Theme 4: Information Science and Technology: Scientific Innovation and the Information Society
  Number of abstracts currently posted to this Theme: 1 | 2 | 3 | 4
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  (Last updated: September 2nd, 2005)
 
 
 
 
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  Modern ICTs in Contemporary Science: New Opportunities and Challenges  
  Elena Z. Mirskaya, Professor  
  Russian Academy of Science, Institute for the History of Science and Technology RAS  
  Moscow, Russia  
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Extensive use of modern ICTs in contemporary science has generated enormous new opportunities for scientific investigation but also not the little issues for science policy. The science policy principles and institutional arrangements of the past fifty years were questioned and called upon to meet new and demanding challenges. The most pressing challenges in the sphere of science are provoked by a contradictory mixture of new technological potentialities and old political regulations.

 
     
 

The proposed paper analyzes augmented capabilities and illustrates them with original empirical data of Russia's science monitoring. But main attention will be concentrated on such untoward effects of ICT uses as:
a. further decrease of the institutional attachment and loyalty of researchers,
b. fostering the fragmentation of research networks into less diverse and ever more selectively homogenized research specialities,
c. increasing the degree of stratification and inequality of access to scientific resources.

 
     
  In all national sciences, the aim of scientists is the optimal use of ICTs. Therefore, the aim of science policy-makers should be the modernization of science functioning according to new challenges of the information society. The progress of science depends on harmonization of both these groups' efforts.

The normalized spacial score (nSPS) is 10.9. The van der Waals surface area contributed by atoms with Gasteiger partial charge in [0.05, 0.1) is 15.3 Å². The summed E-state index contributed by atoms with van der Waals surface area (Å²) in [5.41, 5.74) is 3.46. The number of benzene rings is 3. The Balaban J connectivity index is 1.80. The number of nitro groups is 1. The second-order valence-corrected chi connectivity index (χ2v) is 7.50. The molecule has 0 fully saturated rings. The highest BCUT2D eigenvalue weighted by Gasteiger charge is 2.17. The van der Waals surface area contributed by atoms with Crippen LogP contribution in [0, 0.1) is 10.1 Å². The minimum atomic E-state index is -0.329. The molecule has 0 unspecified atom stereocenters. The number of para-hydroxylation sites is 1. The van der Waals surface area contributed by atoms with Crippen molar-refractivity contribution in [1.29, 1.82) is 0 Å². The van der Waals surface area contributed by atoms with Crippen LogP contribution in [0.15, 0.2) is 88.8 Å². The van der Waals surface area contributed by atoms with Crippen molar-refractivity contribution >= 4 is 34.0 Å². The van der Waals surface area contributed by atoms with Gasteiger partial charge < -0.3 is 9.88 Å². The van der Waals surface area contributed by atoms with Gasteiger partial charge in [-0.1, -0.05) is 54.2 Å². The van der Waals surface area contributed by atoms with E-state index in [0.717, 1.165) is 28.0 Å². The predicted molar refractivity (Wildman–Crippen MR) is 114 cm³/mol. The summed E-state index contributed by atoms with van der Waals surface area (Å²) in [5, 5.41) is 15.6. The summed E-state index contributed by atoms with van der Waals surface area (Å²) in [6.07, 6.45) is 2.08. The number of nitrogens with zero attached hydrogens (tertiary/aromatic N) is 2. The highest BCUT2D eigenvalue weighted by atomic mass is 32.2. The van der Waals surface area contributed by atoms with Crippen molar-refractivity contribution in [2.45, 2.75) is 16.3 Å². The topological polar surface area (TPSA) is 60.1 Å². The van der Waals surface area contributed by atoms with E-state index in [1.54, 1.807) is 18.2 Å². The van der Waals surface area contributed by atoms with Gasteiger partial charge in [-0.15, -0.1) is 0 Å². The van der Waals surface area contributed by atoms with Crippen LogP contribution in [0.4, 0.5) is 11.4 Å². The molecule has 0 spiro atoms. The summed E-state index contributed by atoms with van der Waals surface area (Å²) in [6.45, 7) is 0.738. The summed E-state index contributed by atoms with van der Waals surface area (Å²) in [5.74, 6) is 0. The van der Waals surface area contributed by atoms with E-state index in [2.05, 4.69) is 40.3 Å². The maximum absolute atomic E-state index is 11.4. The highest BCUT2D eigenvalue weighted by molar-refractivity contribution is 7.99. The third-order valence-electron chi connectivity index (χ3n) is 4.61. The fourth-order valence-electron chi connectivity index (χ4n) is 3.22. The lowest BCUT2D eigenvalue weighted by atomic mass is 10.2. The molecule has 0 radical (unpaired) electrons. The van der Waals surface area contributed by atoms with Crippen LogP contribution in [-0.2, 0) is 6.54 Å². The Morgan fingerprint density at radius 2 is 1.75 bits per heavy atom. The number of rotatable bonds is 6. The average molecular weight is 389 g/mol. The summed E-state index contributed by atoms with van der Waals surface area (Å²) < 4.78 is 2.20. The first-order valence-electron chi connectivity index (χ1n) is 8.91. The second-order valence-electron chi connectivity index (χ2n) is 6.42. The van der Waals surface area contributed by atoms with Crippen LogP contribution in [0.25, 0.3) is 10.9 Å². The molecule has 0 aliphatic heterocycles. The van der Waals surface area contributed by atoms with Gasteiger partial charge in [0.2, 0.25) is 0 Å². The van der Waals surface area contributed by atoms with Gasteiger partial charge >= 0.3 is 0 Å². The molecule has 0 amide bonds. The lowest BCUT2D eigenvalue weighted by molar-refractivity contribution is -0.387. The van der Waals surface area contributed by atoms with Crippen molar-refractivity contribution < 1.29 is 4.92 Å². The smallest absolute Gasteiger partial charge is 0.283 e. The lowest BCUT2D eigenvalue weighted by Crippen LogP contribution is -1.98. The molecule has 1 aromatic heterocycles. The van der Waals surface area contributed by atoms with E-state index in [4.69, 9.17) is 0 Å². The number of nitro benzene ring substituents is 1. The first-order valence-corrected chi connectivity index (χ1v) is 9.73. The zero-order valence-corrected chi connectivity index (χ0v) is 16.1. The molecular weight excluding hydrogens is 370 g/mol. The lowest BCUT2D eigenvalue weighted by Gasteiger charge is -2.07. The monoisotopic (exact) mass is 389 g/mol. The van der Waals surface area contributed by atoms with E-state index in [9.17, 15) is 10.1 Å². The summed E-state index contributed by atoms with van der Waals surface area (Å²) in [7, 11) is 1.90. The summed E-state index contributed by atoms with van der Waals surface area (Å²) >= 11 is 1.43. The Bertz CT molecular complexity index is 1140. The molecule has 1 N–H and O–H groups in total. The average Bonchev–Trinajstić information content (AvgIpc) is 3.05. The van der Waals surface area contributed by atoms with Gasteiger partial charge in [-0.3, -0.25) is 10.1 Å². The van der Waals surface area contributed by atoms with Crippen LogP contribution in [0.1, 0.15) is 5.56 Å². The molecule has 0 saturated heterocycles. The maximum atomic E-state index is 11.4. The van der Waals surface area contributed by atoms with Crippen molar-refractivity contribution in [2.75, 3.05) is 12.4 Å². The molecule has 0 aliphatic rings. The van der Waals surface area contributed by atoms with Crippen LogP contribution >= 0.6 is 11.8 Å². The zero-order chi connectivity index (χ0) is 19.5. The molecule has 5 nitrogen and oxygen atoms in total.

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  Process Reengineering through ICT Interventions in Haryana Board of School Education, India  
  Rakesh Gupta , Deputy Commissioner  
  District Magistrate, Haryana, India  
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Abstract ‘BPR’, the hot new management buzzword, has its relevance in Government too, and Information & Communication Technology (ICT) plays a vital role in reengineering any organization.

 
     
 

Before the start of the reengineering exercise in HBSE in the year 2003, there was rampant corruption with a nexus operating between scheming schools, officials of the education department & the board and teachers which made the state of Haryana infamous for widespread copying. Accuracy was uncertain, human drudgery was involved in various branches of the board due to use of obsolete methods & procedures and the clients (about 1.1 million candidates & 7600 schools) were provided sub-standard services.

 
     
  At this stage, fundamental rethinking and radical redesign of various value stream processes was carried out using liberal doses of ICT interventions, keeping client-focus as the ultimate objective. The emphasis was on activity elimination, process simplification/ rationalization/ improvisation, computerization and outsourcing.  
     
  All these initiatives and many other non-ICT interventions in the examination system ensured that copying was eradicated to the extent of 95% from the state. The board has been vitalized and its public image has undergone a drastic change for the better.  
     
  The most important achievement of the reengineering has been that the new processes have been accepted by all and sundry. The work culture has improved drastically and the new processes are less cumbersome. The changes have been largely institutionalized and the board today is on the very top in the country in terms of its efficiency and over-all image of its performance-profile.